In The Collected Works of Ambrose Bierce, Vol. II: In the Midst of Life: Tales of Soldiers and Civilians, Ambrose Bierce communicates with his readers about how death, not knowing whether life is certain, and how specific views effects a soldier in war by explaining the horrible deaths and endings of the soldiers lives. Even though war is often portrayed as soldiers risking their lives as an act of bravery and that it should be glorious, Bierce really shows the dark side to how soldiers really die and what thoughts go through their heads while all this is happening.
Bierce demonstrates the effects that war has on soldiers by showing death in many broad and vivid ways. One example of death being portrayed in a horrid was when a man couldn’t bare the to keep feeling his death and the pain that he became delusional while dying and started to dream of a way he could have gotten out of the dilemma he was in (An Occurrence at Owl Creek Bridge). Another example would be when the bravery of Lieutenant Herman Brayle also inspires his men to charge uncalled-for into definite death because they decide to that dying in a victorious death would be better than anything else (Incident of Resaca). These men are portrayed as heroes but really are just victims that are going through certain death. One example of death being portrayed as brave would be when a soldier is admired by many even though they all know he is about to die, but just the image of the soldier being so heroic causes the men’s admiration. The reader can truly see the many horrors that these soldiers have to pass through and the horrid deaths they have to go through from the vivid images that Ambrose Bierce writes.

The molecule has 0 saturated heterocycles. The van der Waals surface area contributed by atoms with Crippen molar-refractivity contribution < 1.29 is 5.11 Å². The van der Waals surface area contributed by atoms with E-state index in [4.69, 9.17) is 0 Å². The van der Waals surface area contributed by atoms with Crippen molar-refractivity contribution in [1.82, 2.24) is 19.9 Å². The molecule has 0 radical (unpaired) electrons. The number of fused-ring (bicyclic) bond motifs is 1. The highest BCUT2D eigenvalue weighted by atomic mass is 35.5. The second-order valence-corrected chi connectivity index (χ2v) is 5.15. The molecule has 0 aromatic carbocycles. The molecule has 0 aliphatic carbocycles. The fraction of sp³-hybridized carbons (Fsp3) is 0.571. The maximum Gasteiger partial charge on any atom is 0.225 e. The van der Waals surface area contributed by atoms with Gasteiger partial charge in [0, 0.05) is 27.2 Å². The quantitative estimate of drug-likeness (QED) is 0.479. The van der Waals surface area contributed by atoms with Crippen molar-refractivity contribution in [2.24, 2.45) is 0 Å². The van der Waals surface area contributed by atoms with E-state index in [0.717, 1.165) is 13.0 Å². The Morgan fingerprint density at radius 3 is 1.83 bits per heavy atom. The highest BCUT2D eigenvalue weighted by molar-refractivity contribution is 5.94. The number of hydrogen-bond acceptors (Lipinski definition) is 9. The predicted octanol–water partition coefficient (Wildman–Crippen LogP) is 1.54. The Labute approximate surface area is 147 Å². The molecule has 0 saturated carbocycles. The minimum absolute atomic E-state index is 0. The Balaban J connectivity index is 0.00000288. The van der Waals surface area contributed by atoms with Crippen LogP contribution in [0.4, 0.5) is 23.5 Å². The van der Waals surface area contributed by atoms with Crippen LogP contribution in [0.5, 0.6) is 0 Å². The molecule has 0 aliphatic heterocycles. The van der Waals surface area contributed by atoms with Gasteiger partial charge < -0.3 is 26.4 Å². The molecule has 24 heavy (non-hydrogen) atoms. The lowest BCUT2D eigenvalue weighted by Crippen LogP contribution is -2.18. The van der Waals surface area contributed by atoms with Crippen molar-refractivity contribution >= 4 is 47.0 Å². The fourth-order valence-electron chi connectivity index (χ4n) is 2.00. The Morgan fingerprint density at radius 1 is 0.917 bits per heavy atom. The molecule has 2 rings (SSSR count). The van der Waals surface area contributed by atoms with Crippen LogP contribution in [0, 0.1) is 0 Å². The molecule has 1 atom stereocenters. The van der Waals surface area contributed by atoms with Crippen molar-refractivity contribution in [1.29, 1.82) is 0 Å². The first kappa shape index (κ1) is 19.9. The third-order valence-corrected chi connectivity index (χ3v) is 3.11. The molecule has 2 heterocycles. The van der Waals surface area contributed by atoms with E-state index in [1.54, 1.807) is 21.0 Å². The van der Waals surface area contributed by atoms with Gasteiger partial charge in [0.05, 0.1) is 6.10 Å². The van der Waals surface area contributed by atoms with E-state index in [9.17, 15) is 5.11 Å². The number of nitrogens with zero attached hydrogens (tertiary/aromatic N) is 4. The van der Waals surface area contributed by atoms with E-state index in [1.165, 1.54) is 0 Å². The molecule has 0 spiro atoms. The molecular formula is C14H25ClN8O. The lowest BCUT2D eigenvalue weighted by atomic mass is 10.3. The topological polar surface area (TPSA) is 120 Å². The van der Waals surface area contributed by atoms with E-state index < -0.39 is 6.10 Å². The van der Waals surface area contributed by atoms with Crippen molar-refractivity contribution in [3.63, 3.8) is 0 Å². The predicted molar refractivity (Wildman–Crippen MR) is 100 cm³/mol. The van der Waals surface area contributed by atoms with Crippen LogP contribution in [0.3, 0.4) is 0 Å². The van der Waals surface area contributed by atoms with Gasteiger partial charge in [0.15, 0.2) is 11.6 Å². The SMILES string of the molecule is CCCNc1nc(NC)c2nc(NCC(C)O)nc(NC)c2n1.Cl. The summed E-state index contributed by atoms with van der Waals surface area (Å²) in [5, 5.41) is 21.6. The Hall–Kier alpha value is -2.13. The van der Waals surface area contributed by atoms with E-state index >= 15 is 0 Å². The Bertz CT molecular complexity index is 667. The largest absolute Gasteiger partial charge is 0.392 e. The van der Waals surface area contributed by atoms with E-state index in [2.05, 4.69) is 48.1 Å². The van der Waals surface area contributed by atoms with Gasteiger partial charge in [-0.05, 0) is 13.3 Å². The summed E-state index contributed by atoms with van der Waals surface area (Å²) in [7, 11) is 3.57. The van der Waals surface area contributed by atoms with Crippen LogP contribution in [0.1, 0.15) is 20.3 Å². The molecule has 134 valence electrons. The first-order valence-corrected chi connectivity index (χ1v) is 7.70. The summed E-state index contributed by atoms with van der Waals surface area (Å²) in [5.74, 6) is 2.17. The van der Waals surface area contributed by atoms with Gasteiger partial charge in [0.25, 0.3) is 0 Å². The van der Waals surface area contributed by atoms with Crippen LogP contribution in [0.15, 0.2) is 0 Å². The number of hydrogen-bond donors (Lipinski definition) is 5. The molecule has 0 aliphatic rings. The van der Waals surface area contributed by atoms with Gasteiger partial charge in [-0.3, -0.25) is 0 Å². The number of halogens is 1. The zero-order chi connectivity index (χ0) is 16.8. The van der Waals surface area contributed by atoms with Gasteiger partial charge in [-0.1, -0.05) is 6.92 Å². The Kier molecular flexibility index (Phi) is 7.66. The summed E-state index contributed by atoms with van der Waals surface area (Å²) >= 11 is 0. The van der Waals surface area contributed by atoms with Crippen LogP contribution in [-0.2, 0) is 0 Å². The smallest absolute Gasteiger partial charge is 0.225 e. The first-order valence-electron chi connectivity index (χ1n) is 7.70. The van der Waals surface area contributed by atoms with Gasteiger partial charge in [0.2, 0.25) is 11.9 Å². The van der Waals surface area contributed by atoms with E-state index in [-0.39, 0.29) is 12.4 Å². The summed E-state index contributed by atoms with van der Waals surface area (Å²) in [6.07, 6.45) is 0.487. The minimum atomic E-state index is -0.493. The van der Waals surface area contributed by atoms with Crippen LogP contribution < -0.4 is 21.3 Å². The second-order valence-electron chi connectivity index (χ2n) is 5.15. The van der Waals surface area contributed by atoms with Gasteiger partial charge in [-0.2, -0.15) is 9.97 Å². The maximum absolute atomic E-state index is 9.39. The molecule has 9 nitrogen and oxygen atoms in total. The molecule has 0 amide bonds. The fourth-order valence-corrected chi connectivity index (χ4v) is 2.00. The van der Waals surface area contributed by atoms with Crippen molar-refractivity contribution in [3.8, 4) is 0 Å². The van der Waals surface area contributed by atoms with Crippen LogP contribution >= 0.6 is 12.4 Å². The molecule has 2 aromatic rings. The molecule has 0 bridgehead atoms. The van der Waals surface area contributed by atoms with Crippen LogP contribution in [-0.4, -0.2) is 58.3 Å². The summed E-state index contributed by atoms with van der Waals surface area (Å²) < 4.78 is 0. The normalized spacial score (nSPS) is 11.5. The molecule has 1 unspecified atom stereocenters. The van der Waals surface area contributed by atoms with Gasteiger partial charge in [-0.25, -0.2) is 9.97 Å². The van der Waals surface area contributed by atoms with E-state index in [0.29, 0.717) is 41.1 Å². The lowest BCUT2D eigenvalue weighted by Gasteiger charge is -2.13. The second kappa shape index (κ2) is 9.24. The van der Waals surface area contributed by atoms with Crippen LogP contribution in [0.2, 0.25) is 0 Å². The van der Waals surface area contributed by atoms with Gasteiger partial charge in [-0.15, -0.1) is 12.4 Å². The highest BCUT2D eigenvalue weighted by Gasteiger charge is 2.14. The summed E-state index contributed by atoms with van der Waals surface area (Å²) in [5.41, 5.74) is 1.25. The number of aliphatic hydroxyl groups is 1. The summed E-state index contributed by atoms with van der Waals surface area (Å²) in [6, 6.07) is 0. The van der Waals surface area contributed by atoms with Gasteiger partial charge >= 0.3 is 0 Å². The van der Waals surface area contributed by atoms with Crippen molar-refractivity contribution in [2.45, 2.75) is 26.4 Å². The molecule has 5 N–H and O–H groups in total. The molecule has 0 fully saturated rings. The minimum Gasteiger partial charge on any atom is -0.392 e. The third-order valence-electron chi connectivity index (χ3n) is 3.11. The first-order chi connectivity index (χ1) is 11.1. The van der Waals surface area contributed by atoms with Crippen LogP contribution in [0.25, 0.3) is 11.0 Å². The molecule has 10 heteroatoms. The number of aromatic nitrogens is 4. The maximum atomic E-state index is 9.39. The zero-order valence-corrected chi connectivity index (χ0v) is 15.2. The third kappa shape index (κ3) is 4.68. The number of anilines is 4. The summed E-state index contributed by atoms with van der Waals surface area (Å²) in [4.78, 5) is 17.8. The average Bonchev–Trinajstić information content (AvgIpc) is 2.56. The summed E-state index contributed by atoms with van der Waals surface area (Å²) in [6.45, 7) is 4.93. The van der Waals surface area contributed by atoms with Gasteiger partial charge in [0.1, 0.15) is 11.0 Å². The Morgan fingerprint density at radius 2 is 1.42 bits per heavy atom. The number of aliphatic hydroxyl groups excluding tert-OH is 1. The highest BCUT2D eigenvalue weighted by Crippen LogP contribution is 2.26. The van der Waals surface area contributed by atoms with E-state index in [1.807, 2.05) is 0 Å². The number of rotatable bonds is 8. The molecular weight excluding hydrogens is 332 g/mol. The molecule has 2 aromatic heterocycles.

Ambrose Bierce demonstrates the effects that war has on soldiers by showing the uncertainty of life that they had. One example of the uncertainty of life would be when a boy returns to his home to find that his mother is dead and surely could have also had happened to him (Chickamauga). Bierce...
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